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Am J Bot. 2009 Oct;96(10):1779-86. doi: 10.3732/ajb.0800410. Epub 2009 Sep 3.

Long-term relationships among atmospheric CO2, stomata, and intrinsic water use efficiency in individual trees.

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  • 1Department of Biology, Boston University, 5 Cummington Street, Boston, Massachusetts 02215 USA.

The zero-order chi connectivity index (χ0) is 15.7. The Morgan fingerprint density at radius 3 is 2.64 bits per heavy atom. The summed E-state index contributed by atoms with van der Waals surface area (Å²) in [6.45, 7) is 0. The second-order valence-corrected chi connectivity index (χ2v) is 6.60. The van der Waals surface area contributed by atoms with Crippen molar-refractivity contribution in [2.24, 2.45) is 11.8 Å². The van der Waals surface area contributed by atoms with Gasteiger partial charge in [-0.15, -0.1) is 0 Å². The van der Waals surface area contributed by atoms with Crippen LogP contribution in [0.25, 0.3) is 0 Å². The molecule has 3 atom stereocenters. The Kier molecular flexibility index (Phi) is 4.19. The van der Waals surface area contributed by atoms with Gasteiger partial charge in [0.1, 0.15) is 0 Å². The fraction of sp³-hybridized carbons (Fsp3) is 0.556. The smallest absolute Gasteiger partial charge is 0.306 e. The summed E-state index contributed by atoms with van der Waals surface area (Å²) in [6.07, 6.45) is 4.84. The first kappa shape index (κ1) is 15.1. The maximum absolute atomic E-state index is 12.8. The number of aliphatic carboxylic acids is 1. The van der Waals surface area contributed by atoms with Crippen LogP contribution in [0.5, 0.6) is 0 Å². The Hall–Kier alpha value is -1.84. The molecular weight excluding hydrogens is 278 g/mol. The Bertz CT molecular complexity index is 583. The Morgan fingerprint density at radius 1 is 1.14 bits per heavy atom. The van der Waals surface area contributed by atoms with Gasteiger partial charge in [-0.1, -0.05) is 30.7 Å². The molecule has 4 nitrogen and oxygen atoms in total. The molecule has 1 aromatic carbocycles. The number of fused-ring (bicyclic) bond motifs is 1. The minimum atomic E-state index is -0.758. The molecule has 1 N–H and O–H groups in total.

Leaf-level responses to increases in atmospheric carbon dioxide (CO(2)) concentrations could have large implications for water and carbon cycles. We investigated whether stomatal density, guard cell length, and intrinsic water use efficiency (iWUE) of 27 individual trees growing at the Arnold Arboretum in Boston, Massachusetts have responded to changing environmental conditions over the last 100 years. We examined leaves from 74 herbarium specimens collected from three genera-Acer (maples), Quercus (oaks), and Carpinus (hornbeams)-from 1893 to 2006. During this period, global average atmospheric CO(2) concentrations increased by approximately 29% (86 ppm), and temperatures in Boston increased by 1.8°C. Stomatal density and guard cell length were negatively correlated in oaks and hornbeams. Although stomatal density declined and guard cell length increased over time, the changes were not dependent on the magnitude of changes in CO(2) concentrations. Intrinsic WUE did not change significantly over time. Our findings suggest that iWUE may not respond to changes in CO(2) concentrations over the lifetimes of individual trees, possibly because of compensating changes in stomatal density and guard cell size. We provide an example of a method that can enable researchers to differentiate between genetic and plastic responses to global change in long-lived trees.

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